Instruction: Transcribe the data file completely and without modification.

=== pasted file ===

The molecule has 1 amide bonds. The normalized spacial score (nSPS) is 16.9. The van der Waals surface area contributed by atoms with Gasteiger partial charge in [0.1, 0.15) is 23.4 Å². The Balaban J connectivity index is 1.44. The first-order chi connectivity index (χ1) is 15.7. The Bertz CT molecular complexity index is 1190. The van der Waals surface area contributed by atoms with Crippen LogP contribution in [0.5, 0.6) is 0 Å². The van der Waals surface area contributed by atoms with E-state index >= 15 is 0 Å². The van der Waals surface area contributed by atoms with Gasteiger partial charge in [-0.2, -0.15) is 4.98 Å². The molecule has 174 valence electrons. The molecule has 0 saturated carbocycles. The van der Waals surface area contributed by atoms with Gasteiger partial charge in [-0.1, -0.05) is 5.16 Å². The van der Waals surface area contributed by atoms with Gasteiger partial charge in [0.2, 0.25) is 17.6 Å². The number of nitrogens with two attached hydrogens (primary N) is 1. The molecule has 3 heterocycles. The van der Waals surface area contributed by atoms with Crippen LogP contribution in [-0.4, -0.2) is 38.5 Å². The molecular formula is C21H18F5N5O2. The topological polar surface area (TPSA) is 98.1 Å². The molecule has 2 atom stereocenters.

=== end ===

The molecule has 1 amide bonds. The normalized spacial score (nSPS) is 16.9. The van der Waals surface area contributed by atoms with Gasteiger partial charge in [0.1, 0.15) is 23.4 Å². The Balaban J connectivity index is 1.44. The first-order chi connectivity index (χ1) is 15.7. The Bertz CT molecular complexity index is 1190. The van der Waals surface area contributed by atoms with Crippen LogP contribution in [0.5, 0.6) is 0 Å². The van der Waals surface area contributed by atoms with E-state index >= 15 is 0 Å². The van der Waals surface area contributed by atoms with Gasteiger partial charge in [-0.2, -0.15) is 4.98 Å². The molecule has 174 valence electrons. The molecule has 0 saturated carbocycles. The van der Waals surface area contributed by atoms with Gasteiger partial charge in [-0.1, -0.05) is 5.16 Å². The van der Waals surface area contributed by atoms with Gasteiger partial charge in [0.2, 0.25) is 17.6 Å². The number of nitrogens with two attached hydrogens (primary N) is 1. The molecule has 3 heterocycles. The van der Waals surface area contributed by atoms with Crippen LogP contribution in [-0.4, -0.2) is 38.5 Å². The molecular formula is C21H18F5N5O2. The topological polar surface area (TPSA) is 98.1 Å². The molecule has 2 atom stereocenters.